Artwork in Residence

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While art may not be essential to fulfill our basic needs, it does make our life more colorful. When we look at a perfect painting or poster we have chosen to hang on the living room wall. It is a great feeling. The sculpture or figurines on the kitchen windowsill we carefully select, put a smile on our face every time. These varieties of art forms that we are surrounded by all come together to create the atmosphere that we want to live in, which is personable to us. From the guests perspective, art is one of the best ways to express who you are, and reveal your fine taste, so be sure to showcase your favorite pieces.

However, choosing an artwork for home is not easy, and to display them in the right way is critical. Here are a few tips that can help for your next purchase or installation of the next piece of artwork:


1 – Select the most important and visible walls in your home.

2 – Mirror the size of the wall: If you have a long horizontal wall hang a long horizontal piece (or collection of pieces) on that wall.

3 – Fill the wall. Don’t be afraid to use the entire wall

4 – Color is important: Think about the feel of a color before placing it in your room. 

5 – Don’t let the architectural style of your home dictate the art that you have on your walls.

6 – Vary the texture of the pieces in your room.

7 – A frame can serve as a bridge between the artwork and the room.
When selecting a frame, it is important that it complement the furniture and architectural features of a room.

8 – Play with the lighting in the room: After placing the artwork, move your existing lighting around or think about adding new spots to illuminate the piece.

9 – Watch out for glare: When hanging art behind glass, stay away from walls directly across from windows as the light will create glare


From Choose Art for Your Home

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Why Art Matters in the Office

The average hours worked for employees, each week at the office is 47 hours. That is 47 hours that are spent under fluorescent lighting and focusing only on the project in front of you and the people you work with. Introducing art into the work place sets a well established tone that not only reflects visually, but also leads to positive productivity for the employees, making their busy weeks more enjoyable.

Running a private art gallery, Aaron Gallery, has given us the chance to incorporate beautiful artwork around the office. Everyday people comment on how positive it is to be surrounded by art in a work environment. We have been told that, “having art in the work place is like having a window, it gives you something to look at when you need more inspiration to continue working.”


Javier Cabada’s “Abstract Shadows”, Acrylic on Canvas, 84 x 60 in

We have asked the opinions of the employees as well as people who have visited the gallery to see how they feel about the art and how it has effected the place in which they work:

“You walk into Aaron Gallery and are surrounded by beauty, expression, and the most wonderful bouquet of colors. Javier Cabada‘s work is energizing, in a class by itself. The only thing better than enjoying the art in the Gallery is enjoying the art in your own home!”
– Shelia G


Duane Cregger’s “Suncycle I”, Acrylic on Canvas, 48 x 60 in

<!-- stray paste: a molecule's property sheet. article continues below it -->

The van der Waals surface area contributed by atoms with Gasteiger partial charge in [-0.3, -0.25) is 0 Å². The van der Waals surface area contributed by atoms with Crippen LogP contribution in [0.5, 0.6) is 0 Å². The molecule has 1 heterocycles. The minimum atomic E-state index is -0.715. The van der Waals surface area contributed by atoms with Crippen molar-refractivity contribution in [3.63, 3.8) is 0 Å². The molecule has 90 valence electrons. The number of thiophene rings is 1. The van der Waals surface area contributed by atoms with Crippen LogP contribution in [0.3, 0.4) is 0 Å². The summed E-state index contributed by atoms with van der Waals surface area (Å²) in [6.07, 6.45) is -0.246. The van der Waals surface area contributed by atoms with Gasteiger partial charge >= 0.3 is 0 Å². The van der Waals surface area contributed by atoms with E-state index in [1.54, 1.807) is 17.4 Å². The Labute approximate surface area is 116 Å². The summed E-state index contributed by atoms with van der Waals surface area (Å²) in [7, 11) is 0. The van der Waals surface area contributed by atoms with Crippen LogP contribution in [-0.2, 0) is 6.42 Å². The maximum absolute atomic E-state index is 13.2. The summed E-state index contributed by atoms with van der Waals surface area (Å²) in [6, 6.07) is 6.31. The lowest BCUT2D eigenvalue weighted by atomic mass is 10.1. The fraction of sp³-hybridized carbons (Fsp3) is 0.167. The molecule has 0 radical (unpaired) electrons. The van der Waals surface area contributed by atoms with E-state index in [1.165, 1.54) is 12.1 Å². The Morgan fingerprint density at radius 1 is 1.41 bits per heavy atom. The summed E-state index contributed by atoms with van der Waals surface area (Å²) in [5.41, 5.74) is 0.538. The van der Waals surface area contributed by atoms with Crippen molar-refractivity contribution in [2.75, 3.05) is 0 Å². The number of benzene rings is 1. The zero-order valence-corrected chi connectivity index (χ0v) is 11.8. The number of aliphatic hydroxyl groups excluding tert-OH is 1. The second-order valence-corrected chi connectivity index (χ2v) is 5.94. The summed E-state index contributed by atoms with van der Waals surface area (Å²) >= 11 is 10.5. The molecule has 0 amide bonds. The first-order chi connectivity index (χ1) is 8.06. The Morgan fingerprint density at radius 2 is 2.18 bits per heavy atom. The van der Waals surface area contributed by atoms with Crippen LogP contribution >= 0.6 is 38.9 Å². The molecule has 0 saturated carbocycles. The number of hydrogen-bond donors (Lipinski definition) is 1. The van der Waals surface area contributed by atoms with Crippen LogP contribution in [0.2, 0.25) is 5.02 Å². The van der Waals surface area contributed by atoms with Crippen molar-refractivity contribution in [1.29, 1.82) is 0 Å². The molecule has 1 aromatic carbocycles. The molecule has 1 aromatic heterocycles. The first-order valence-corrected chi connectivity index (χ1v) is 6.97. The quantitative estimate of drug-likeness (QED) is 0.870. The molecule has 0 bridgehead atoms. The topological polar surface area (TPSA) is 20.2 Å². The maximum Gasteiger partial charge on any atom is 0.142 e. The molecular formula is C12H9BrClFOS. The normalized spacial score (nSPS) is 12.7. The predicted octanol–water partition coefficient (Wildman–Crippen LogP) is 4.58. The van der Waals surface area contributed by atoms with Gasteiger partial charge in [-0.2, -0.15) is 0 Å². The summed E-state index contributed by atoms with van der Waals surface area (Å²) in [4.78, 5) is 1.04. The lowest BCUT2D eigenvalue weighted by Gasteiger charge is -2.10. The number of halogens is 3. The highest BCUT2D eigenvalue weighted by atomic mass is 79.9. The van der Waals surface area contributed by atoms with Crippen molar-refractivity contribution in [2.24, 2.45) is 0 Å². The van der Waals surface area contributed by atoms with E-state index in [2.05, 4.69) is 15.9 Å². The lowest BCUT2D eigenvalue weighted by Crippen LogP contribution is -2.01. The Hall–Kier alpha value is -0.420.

“Annette and her team are as wonderful as the art curated by Aaron Gallery. Not only are the pieces beautiful, timeless, and expertly crafted, but Annette continues to carry on her family’s legacy providing personalized service to each of her clients. A mainstay of the DC Art scene with 40 years of experience, it is a pleasure to work with Annette and her staff in Suite 800 at 2101 L Street NW. If you’re looking for brilliant pieces to add to your collection Aaron Gallery is the place to visit!”

– Jennifer


Javier Cabada’s “Changing Prisms” Acrylic on Canvas 48 x 60 in.

“Every day at work I’m greeted by the bold, bright paintings placed by Aaron Gallery in my office space. The high quality art is seen throughout the hallways, providing a burst of energy whenever I move through the public spaces. Visitors never spend time here without commenting on how much character and sophistication this art brings to the office.”

– Holly C


Duane Cregger’s “Borealis”, Acrylic on Canvas, 48 x 72 in

The Personal Recipes of Pablo Picasso

Food, much like painting, is a form of art. There is time, dedication, and pride that go into the making of an exquisite meal that is not lost on famous artists. Pablo Picasso has released some of his personal recipes in an interview with Vouge. He is one of many artists that have a knack for cooking, among Jackson Pollock, Salvador Dali, Marcel Duchamp, etc. While Dali and Pollock have released their own cookbooks, Picasso’s recipes went into the Modern Art Cookbook which features recipes of the famous artists of the 2oth century.


The Modern Cookbook by Mary Ann Caws

Once, Picasso had lunch with Alice B. Toklas who decided to serve a dish that included her dressing up a bass with cream, herbs, and a red mayonnaise sauce. She decorated the serving platter with her boiled eggs, a tomato paste, and truffles in a way that she believed would impress Picasso. Upon seeing the platter, Picasso remarked in the beauty of the dish. This was not the only time that the look of the dish presented to him was complimented. Another time his wife, Jaqueline, made him an eel stew and impressed by its beauty Picasso decided to paint it rather than eat it.